Have you ever thought about the fact that your GI tract moves? This is particularly important when thinking about childhood feeding disorders, especially considering how many GI related diseases and associated symptoms can cause a disruption in the GI tract’s continuous and vital movement.
Gastrointestinal (GI) motility is defined as the coordinated contractions and relaxations of the muscles of the GI tract necessary to move contents from the mouth to the anus. In order for proper movement to occur through the GI tract, it takes a combination of reactions from local reflexes in the GI tract (peristalsis), contraction and relaxation of intestinal muscles, and stimulation from neurons within the GI tract. It takes a lot of work on the part of your brain and your GI tract to make sure that food and liquid are able to enter your mouth, go down your throat and esophagus, through your stomach, small intestines and large intestines and exit your body without slowing down, stopping or hurting.
There are many GI related diseases and associated symptoms that can negatively affect GI motility. The most common disorders associated with disruption in the movement of the GI tract that we see on the Feeding Team are GERD (Gastroesophageal Reflux Disease) and Constipation. Though we treat these two disorders most frequently, we also recognize that our children with underlying genetic disorders, chromosomal abnormalities, cerebral palsy, type 1 diabetes mellitus, previous abdominal surgery, Down’s Syndrome and several other chronic conditions have further impairment of their GI motility. We also very commonly hear that patients had some type of viral illness that preceded their trouble with “movement” in their GI tract.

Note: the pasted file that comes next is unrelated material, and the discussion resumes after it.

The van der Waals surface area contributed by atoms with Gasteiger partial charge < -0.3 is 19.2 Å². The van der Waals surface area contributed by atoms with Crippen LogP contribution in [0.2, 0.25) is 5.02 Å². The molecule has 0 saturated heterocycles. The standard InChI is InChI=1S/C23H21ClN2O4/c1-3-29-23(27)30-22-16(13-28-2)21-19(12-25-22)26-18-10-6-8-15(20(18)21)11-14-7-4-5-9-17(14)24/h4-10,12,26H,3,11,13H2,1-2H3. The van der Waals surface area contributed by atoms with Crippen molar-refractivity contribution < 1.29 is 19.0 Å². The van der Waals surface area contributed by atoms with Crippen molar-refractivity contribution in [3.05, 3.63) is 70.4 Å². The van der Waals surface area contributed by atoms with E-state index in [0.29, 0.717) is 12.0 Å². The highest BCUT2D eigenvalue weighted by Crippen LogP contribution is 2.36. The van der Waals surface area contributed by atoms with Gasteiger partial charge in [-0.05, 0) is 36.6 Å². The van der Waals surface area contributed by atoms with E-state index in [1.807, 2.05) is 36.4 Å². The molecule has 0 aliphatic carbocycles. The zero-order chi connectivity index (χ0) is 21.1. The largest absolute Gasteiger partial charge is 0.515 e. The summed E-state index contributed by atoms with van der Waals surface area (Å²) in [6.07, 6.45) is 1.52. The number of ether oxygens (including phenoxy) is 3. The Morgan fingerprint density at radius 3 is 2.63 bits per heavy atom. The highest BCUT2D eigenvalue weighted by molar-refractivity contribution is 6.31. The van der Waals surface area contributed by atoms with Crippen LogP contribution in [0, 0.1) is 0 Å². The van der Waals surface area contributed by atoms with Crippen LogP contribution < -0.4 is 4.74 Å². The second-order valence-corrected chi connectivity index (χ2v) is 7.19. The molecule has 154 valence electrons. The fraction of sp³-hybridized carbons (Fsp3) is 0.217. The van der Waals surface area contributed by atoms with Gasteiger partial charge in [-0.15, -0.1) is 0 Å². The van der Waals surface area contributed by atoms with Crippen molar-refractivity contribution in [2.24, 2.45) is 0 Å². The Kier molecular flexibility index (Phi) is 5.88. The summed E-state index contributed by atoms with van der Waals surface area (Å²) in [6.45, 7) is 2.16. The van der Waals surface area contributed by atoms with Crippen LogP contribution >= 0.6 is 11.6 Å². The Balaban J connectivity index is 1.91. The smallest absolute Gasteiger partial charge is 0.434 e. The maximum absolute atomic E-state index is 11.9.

Symptoms that these children present with include nausea, vomiting, feeling full quickly, refusing to eat, pain just beneath the sternum and weight loss. This can look different depending on the age and specific eating challenge among patients. For example, an infant who has impaired GI motility may eat very small volumes frequently and vomit if more liquid than they readily accept is forced on them. An older toddler may prefer to graze throughout the day and never take more than a couple bites of anything offered at one time, also having a highly likelihood of vomiting if further eating is expected. A preschooler may exhibit the same type of limitation of liquids and foods, but also may only feel the need to stool during meals. This is in response to a normal part of digestion, the “gastrocolic reflex” (the body’s way of recognizing the need for more room for more food by stimulating the GI tract to move things along and out through the anus). This reflex works very well in a normally functioning GI tract with potty training when you have the child sit on the toilet for 5 minutes after each meal. However, if the child has impairment of their GI motility and they have learned to hold their stool otherwise, this reflex can cause pain and frustration if the child is only stooling while eating with associated pain.
In our children who are wheelchair bound and/or who have dependency upon gastrostomy tubes, impaired gastric motility can look a lot like reflux. In fact, I often explain GI dysmotility as being more of the mechanistic part of reflux – food and liquid just do not go in the right direction! These patients have frequent vomiting, inability to tolerate bolus feeds or even slowly administered continuous feeds through their gastrostomy tubes. These patients also have infrequent bowel movements that are not readily remedied with stools softeners and stimulant laxatives alone. Of course, there are other components of being confined to a wheelchair with decreased movement and general motility, that also affect GI motility negatively.
In my next post, I will discuss some of the interventions we use to treat GI motility disorders. Thanks for reading!